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Ferrari 550 GT1 Prodrive Sold for Online-Record $4.29M, Leads Car Week 2020 Auction Sales

There’s no Monterey Car Week 2020, but auction sales still boomed, relatively speaking.

Rory JurneckaWriterBonhamsPhotographerGooding Co.Photographer

The theme of 2020 is adjusting our expectations for just about everything, the classic-car market included. During the 2019 edition of Monterey Car Week, the primary three auction houses—that is, RM Sotheby's, Gooding & Company, and Bonhams—collectively sold some $216 million in collector vehicles. Some $311 million was achieved just a year before that. But what about Car Week 2020 auction sales?

With both Gooding & Company and RM Sotheby's holding their auctions exclusively online, and only Bonhams offering a live sale at Los Angeles' Petersen Automotive Museum (attended only by some registered bidders, no general spectators allowed), the atmosphere was markedly different. Total sales were a relatively meager $57.4 million, with more than half that amount driven by RM Sotheby's $30.4-million event. Those results sound impressive for RM Sotheby's (and they are given the circumstances), but keep in mind, last year RM Sotheby's alone sold $107 million.

Of course, the number of total vehicles offered was down as well. Last year, 543 vehicles were available between the three auction houses. This year, just 260 cherished toys were sent across the mostly virtual auction block, less than half of 2019's total. Looking through the top 10 Car Week 2020 auction sales, Ferraris claim seven spots and the top-three winning bids. We also see a continued shift away from the mid-century cars that used to populate the top of sales charts. During Car Week 2020, just four of our top 10 sales were cars built before the 1990s.

Top Car Week 2020 auction sales this year couldn't compete with 2019 for the total dollar amount, either. This year's top-selling entry, a 2001 Ferrari 550 GT1 Prodrive race car, sold for $4,290,000. That's a hefty chunk of change, make no mistake, but had it sold last year it would have clung to the No. 10 spot on Monterey Car Week's top 10 sales list. Nine other collector cars sold for more in Monterey last year, and the top seller was a nearly $20-million 1994 McLaren F1. No such magic this year. Regardless, here are the top 10 auction sales from the 2020 "Virtual Car Week" auctions.

2001 Ferrari 550 GT1 Prodrive

Sold: $4,290,000 (RM Sotheby's)

Endurance sports-car racing was low on Ferrari's list of priorities in the early 2000s. So, Care Racing Development hired the famous Prodrive group to turn the Ferrari 550 Maranello road car into a race-winning machine that could compete with the best in its class at the 24 Hours of Le Mans, among other venues. Some 12 Ferrari 550 GT1 Prodrive race cars were built, this being the second example made. While it never did taste victory at Le Mans, this particular car did win 14 races and claim 15 poles between its racing in both the U.S. and Europe. This is a strong price for a non-factory race car, but RM Sotheby's marketed it well, with this Car Week 2020 auction sales result falling right in the middle of the pre-sale estimate range.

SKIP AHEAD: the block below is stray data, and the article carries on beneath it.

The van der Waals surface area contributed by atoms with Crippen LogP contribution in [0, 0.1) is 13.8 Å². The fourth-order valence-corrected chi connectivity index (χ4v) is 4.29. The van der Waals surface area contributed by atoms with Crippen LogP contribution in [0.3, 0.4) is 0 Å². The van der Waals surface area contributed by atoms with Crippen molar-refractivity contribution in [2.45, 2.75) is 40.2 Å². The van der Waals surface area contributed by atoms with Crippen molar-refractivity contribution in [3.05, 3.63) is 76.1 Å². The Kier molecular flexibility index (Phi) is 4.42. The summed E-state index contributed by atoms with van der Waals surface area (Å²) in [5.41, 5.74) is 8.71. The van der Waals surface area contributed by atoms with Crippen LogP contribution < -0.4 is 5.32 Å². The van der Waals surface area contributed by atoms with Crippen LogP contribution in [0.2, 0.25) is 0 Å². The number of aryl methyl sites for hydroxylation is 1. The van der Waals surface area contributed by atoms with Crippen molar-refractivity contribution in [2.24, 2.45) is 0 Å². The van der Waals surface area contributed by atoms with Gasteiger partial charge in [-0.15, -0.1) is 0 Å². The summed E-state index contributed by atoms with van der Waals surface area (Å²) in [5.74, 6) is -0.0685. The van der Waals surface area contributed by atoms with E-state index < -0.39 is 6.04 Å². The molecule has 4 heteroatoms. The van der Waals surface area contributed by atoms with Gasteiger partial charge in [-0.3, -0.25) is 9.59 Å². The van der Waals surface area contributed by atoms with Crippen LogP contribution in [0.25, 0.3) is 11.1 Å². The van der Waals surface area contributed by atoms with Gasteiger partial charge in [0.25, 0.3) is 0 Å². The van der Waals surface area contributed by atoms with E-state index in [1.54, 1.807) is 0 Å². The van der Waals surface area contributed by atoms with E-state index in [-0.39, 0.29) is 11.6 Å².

1966 Ferrari 275 GTB

Sold: $3,080,000 (Gooding & Company)

Ferrari 275 GTBs generally get more valuable and desirable the further along in production they come from. This car is a second-series, "long nose" car with the early SOHC cylinder-head, and the desirable torque-tube driveshaft and six-carb specification that lends one Weber carburetor to every pair of cylinders.

Originally sold in Italy, this specific 275 GTB was brought to the U.S. via early Ferrari importer Luigi Chinetti. From there, it passed through several Americans' hands, but covered relatively few miles: just 1,200 in the past three decades. With just 50,000 miles from new, it's probably one of the more original 275s out there, still wearing its factory paint and interior. As such, it brought more than a million dollars more than a 1965 275 GTB at rival auction house RM Sotheby's.

2003 Ferrari Enzo

Sold: $2,354,000 (Gooding & Company)

Ferrari Enzos were built with a new design philosophy that placed aerodynamic efficiency quite a bit ahead of aesthetic considerations. Yes, the Enzo may be the ugly duckling of the Ferrari supercar lineup, but its naturally aspirated V-12 performance is still spellbinding even almost 20 years later (has it really been that long?), with a 221-mph top speed and a 0-60 time of just more than 3.0 seconds.

Color, mileage, and condition are critical with Enzos; this one was special-ordered in Nürburgring Silver and has covered a fair amount of miles, 7,100 at the time of auction. Sold in-line with its pre-sale estimate, this is a good Enzo to actually use without the fear of watching the miles creep up. An interesting Car Week 2020 auction sale, to be sure.

1959 Porsche 718 RSK Spyder

Sold: $2,232,500 (Bonhams)

Porsche is known for its rear-engine cars, but the brand's first bespoke race car was the mid-engine 550 Spyder, similar to the one actor James Dean died in. This RSK was an evolution of that design, with changes giving more power and improved handling, along with a more slippery body profile.